“Are you okay?”


“How are you?”

I am okay, I say even though it isn’t the truth.

People always ask when they visit or call on the phone and my reply is a lie because of a few reasons!

First it is just something people feel they have to say, you can tell the difference when someone genuinely cares.

The main reason is that “I am okay” is an easy answer, because no one including me wants to actually hear how I am feeling because it’s old news now.

The truth is that I am mentally tired, tired of this battle with chronic pain every single minute of every single day and I am tired of the fact that everything takes so much bloody effort.

When I first became unwell people genuinely wanted to know, after all I had been physically healthy and then suddenly I was in cardiac care and then I was not physically okay and I was finally after a battle, diagnosed with ME or CFS as it is known as now.

People were concerned about my health but it is like anything in life, it quickly becomes yesterdays news and everyone moves on, except me!

I am stuck here in a Groundhog Day existence and every morning I wonder how I will get through the day and every night I ask myself “how long can I keep doing this?”

I know that I am not alone in this, I hear many other people with chronic health conditions who say they don’t bother to go into how they feel any more.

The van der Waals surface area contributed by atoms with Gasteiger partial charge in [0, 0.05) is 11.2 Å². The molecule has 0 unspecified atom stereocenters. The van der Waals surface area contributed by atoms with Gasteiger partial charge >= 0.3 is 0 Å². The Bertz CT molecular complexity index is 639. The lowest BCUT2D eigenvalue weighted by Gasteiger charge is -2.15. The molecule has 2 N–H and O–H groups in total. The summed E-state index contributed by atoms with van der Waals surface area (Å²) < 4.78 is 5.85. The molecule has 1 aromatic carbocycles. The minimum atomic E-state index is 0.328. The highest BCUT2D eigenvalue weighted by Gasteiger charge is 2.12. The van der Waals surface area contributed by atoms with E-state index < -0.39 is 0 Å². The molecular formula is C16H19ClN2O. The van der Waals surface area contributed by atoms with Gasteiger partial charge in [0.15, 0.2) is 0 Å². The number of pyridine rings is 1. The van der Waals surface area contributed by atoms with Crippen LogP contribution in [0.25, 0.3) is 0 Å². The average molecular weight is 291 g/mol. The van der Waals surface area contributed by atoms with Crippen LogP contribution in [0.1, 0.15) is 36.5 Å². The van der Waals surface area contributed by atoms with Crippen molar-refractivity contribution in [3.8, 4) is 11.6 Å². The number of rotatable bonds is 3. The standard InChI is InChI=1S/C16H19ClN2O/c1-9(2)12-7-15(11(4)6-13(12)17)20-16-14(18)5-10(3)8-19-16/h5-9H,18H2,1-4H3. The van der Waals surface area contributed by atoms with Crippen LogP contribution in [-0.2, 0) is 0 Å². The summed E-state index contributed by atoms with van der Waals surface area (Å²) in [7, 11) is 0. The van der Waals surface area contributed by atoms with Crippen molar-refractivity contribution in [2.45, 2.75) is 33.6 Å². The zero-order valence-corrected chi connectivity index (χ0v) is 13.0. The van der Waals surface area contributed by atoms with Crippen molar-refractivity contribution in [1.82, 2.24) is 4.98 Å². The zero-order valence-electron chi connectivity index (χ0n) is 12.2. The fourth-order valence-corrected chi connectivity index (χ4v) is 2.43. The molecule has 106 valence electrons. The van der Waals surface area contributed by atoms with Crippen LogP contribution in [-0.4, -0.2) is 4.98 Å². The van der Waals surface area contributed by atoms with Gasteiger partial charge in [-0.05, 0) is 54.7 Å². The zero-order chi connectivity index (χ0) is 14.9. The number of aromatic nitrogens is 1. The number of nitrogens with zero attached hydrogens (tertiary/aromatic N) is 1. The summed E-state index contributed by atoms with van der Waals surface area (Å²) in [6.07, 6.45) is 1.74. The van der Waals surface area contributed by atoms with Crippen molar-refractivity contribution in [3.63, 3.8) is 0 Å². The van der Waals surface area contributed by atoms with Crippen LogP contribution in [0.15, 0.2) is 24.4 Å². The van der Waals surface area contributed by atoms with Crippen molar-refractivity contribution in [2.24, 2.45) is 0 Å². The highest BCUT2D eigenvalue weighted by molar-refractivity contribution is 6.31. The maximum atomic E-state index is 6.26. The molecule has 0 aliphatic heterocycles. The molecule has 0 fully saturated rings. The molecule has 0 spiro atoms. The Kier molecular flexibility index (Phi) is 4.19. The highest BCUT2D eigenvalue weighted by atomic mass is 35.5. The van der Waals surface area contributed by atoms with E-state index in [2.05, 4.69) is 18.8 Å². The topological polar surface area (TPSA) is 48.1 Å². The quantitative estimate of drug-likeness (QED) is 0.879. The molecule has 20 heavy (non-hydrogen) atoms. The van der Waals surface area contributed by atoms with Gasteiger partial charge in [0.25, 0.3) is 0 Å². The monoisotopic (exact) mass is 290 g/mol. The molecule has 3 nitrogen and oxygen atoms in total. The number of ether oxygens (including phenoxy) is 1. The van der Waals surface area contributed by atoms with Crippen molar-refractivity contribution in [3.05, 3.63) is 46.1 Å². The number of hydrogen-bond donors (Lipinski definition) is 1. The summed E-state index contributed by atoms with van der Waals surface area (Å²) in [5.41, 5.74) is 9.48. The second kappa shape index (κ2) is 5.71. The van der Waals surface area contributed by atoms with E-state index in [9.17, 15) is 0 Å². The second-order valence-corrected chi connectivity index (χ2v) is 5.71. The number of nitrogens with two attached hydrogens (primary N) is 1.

What this does is create isolation, you feel alone even if you are surrounded by people because no matter how much people care, they cannot fully understand the battle we go through, I am sure that sometimes even I don’t understand it.

It is very easy to get pissed of with people casually asking but doing so in an off the cuff manner, but I think they must find it very hard as well?

They want to say something, they feel they have to say something and yet they don’t want us to start reeling off a list of what hurts, how we physically and mentally feel.

Also we tend to only be seen out when we are having a good day or good few hours and so people can then assume that we are not as unwell or disabled as we say we are.

They don’t see the resulting flare up of pain, fatigue and other symptoms that we then have to endure because we dared to go out for a meal or to an event and did so with a smile on our face.

Plus social media doesn’t help, I am often seen in photos with a smile on my face but that is just a quick (fake) smile for the sake of a photo. I am trying to build my social media and that won’t happen if I look like a miserable old git in every photo.

I would love to hear in the comments how you handle this!

  • Do you have any tips for answering these unfelt enquiries?
  • Do you answer truthfully or just say I am fine?

By Zechariah Richardson

Over 50, disabled, husband, father and gramps who reviews products and writes blog posts about his life, beekeeping, gardening and whatever pops into his brain!

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